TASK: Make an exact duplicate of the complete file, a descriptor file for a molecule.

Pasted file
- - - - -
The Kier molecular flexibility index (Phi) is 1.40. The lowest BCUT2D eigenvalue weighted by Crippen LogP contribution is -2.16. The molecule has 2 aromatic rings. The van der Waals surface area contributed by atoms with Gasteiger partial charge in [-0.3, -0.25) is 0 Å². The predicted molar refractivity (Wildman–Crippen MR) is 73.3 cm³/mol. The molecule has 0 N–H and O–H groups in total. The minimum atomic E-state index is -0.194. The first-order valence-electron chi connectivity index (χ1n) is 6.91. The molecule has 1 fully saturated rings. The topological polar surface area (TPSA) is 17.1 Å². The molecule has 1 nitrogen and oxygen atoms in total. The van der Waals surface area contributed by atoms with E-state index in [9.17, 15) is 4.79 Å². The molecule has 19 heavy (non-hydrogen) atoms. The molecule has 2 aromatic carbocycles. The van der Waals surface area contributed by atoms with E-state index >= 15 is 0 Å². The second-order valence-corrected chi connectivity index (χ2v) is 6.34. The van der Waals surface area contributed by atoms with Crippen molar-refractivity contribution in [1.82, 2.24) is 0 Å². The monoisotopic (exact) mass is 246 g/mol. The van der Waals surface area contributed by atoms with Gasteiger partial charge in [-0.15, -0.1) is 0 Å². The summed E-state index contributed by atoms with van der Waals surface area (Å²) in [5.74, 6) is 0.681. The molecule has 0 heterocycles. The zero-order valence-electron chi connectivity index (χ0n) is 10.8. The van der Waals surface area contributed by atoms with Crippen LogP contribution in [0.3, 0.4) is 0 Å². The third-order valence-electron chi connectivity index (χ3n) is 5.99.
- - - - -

The Kier molecular flexibility index (Phi) is 1.40. The lowest BCUT2D eigenvalue weighted by Crippen LogP contribution is -2.16. The molecule has 2 aromatic rings. The van der Waals surface area contributed by atoms with Gasteiger partial charge in [-0.3, -0.25) is 0 Å². The predicted molar refractivity (Wildman–Crippen MR) is 73.3 cm³/mol. The molecule has 0 N–H and O–H groups in total. The minimum atomic E-state index is -0.194. The first-order valence-electron chi connectivity index (χ1n) is 6.91. The molecule has 1 fully saturated rings. The topological polar surface area (TPSA) is 17.1 Å². The molecule has 1 nitrogen and oxygen atoms in total. The van der Waals surface area contributed by atoms with E-state index in [9.17, 15) is 4.79 Å². The molecule has 19 heavy (non-hydrogen) atoms. The molecule has 2 aromatic carbocycles. The van der Waals surface area contributed by atoms with E-state index >= 15 is 0 Å². The second-order valence-corrected chi connectivity index (χ2v) is 6.34. The van der Waals surface area contributed by atoms with Crippen molar-refractivity contribution in [1.82, 2.24) is 0 Å². The monoisotopic (exact) mass is 246 g/mol. The van der Waals surface area contributed by atoms with Gasteiger partial charge in [-0.15, -0.1) is 0 Å². The summed E-state index contributed by atoms with van der Waals surface area (Å²) in [5.74, 6) is 0.681. The molecule has 0 heterocycles. The zero-order valence-electron chi connectivity index (χ0n) is 10.8. The van der Waals surface area contributed by atoms with Crippen LogP contribution in [0.3, 0.4) is 0 Å². The third-order valence-electron chi connectivity index (χ3n) is 5.99.